Sep 1, 2016 | By Alec

Just what can’t be 3D printed? Back in February, a team of Irish researchers revealed that even batteries are on the menu, when they were awarded an ERC grant to develop 3D printed nanobatteries. But a team of researchers from the National Cheng Kung University in Taiwan are already one step further, as they have just 3D printed a magnesium battery. Smaller than conventional batteries, it is up to three times more efficient than lithium or nickel alternatives thanks to the ability to store more power and charge very rapidly. What’s more, it is produced in a matter of minutes, rather than hours.

This fantastic innovation has been developed by Department of Materials professors Hong Feiyi and LvChuan Sheng, and was inspired by electric cars and motorcycles. The batteries used in those vehicles are notoriously bulky, heavy and difficult and time-consuming to produce. In fact, little has changed in that field over the past decade or so. And as 3D printing is quickly becoming known for its time and material saving properties, the professors decided to combine the two.

So how can 3D printing improve battery production? In a nutshell, it does so by completely turning the production process upside down. Electric car batteries are currently produced through at least four steps: powder synthesis, adding powder binder and stirring it in, powder coating and pressing, and finally baking. In total, it takes about 24 hours.

But laser-based 3D printing, in contrast, combines several of these steps. Using their 10,000 degrees Celsius femtosecond laser, the Taiwanese researchers can effectively melt the powder, add and mix in the binder, and coat, press and bake the battery in one single step. The battery is thus effectively produced in just two steps: powder synthesis and direct 3D printing. This takes just three minutes, and even produces a more effective battery as the laser fusion processes creates an ‘intermetallic layer’ that increases the battery’s electric capacity. In contrast, conventional batteries take even longer to produce if you want to achieve such an increased capacity.

Research team from the National Cheng Kung University’s Department of Materials, with professor Hong Feiyi second from left and LvChuan Sheng on the left.

As Hong Feiyi explained, this can fundamentally change battery production and functionality. The intermetallic layer increases capacity, while the final battery is very small and is charged very quickly. It also paves the way for a variety of new applications, as it is very lightweight and can be easily stacked through 3D printing. As each stack increases the battery’s capacity, custom batteries could be produced for custom applications – giving users far more control over their batteries than ever before.

But it doesn’t end there. For the Taiwanese researchers have added an extra level of innovation by using synthetic magnesium powder as the battery anode material – a material they have been experimenting with for years. 3D printing just two layers of the powder increases the battery capacity to more than 600mAh/g, while non 3D printed magnesium batteries max out at around 500mAh/g. But the same process could also improve lithium batteries, they add. When using conventional production methods, extra layers of lithium increase battery capacity by 155 mAh/g, while 3D printing would boost capacity by 200mAh/g.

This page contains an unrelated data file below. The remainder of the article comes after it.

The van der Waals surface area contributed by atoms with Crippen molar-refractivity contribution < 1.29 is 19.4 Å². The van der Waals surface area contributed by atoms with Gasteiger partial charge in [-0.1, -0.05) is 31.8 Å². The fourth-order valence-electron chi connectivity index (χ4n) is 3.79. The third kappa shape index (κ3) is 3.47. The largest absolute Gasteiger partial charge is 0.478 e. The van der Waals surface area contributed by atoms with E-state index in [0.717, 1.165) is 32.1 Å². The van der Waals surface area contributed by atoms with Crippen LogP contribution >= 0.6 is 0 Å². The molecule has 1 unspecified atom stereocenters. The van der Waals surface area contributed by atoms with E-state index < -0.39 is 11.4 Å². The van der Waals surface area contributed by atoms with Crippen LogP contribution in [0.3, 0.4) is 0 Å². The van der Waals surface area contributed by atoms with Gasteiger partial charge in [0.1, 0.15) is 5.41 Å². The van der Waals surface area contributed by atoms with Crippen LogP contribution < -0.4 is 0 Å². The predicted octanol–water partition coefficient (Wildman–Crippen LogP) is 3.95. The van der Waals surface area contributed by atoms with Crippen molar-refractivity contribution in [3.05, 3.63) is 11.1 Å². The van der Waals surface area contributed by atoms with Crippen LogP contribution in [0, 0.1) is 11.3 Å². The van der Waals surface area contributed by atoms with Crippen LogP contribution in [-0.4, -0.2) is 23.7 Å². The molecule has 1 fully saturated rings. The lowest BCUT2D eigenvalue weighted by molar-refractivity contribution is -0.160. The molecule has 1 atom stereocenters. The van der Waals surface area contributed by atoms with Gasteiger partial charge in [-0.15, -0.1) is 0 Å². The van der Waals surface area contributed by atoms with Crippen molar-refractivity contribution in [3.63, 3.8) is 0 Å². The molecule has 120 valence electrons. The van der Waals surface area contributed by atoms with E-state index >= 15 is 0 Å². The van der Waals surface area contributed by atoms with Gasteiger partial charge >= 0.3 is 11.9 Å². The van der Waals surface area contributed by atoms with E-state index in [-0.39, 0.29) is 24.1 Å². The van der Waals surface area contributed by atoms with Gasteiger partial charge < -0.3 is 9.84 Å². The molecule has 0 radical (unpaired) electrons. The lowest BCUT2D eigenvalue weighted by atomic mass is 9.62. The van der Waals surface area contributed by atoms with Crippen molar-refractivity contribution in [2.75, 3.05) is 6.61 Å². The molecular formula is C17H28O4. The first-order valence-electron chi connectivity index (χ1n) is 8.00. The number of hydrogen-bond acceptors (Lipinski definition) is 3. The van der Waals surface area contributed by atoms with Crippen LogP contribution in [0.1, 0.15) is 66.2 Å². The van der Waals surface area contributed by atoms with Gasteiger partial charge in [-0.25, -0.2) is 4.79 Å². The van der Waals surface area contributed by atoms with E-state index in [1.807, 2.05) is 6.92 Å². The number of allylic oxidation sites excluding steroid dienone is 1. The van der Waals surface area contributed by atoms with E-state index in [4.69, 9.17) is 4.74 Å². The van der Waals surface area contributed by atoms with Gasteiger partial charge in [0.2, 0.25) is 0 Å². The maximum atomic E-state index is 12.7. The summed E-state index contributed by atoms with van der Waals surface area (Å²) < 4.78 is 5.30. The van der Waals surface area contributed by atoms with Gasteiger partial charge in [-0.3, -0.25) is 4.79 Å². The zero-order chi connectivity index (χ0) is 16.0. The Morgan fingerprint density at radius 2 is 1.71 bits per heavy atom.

This could thus fundamentally change the way batteries are produced and used. As the Taiwanese researchers revealed, their extensive experiments confirmed that by using magnesium and 3D printing, they can produce batteries that are three times more powerful than conventional lithium, manganese, or nickel batteries. Incidentally, they also believe that this dispels one prevailing 3D printing myth – that 3D printing is only suitable for custom production. Thanks to the short production times of their batteries, they say, 3D printing becomes a very viable mass production tool.

The Taiwanese researchers are currently working hard to bring this fascinating innovation to production, and have already filed a patent application in Taiwan, which will be certified soon. They are also calling for a greater convergence of 3D printing technology with battery powder engineering, metallurgy and electrochemical coagulation, saying it can definitely have a future outside laboratories.

So when can we expect these batteries? While no release date is in sight, Lvchuan Sheng said that they have already reached a preliminary cooperation consensus with ITRI South Branch and Dr. Huang Weiqin of a laminated laser manufacturing technology center. Hopefully, they say, they can bring 3D printed batteries to the market in the near future.



Posted in 3D Printing Application



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Shandor wrote at 9/9/2016 3:43:08 PM:

Since they are using the laser to sinter the powdered metal together anyway, why is a binder needed at all? Sintering is the word for melting powder particles together. I love 3D printing and the potential for improving batteries, which are the Achilles Heel of electric cars (so Tesla Motors could be interested) but maybe these fellows should also talk to the folks at ModuMetal, which creates layered alloys with their patented electroplating techniques. Maybe together they could devise batteries of huge capacity and which don't overheat.

Leo Thium wrote at 9/1/2016 1:02:20 PM:

Can I please have one for my quadcopter.

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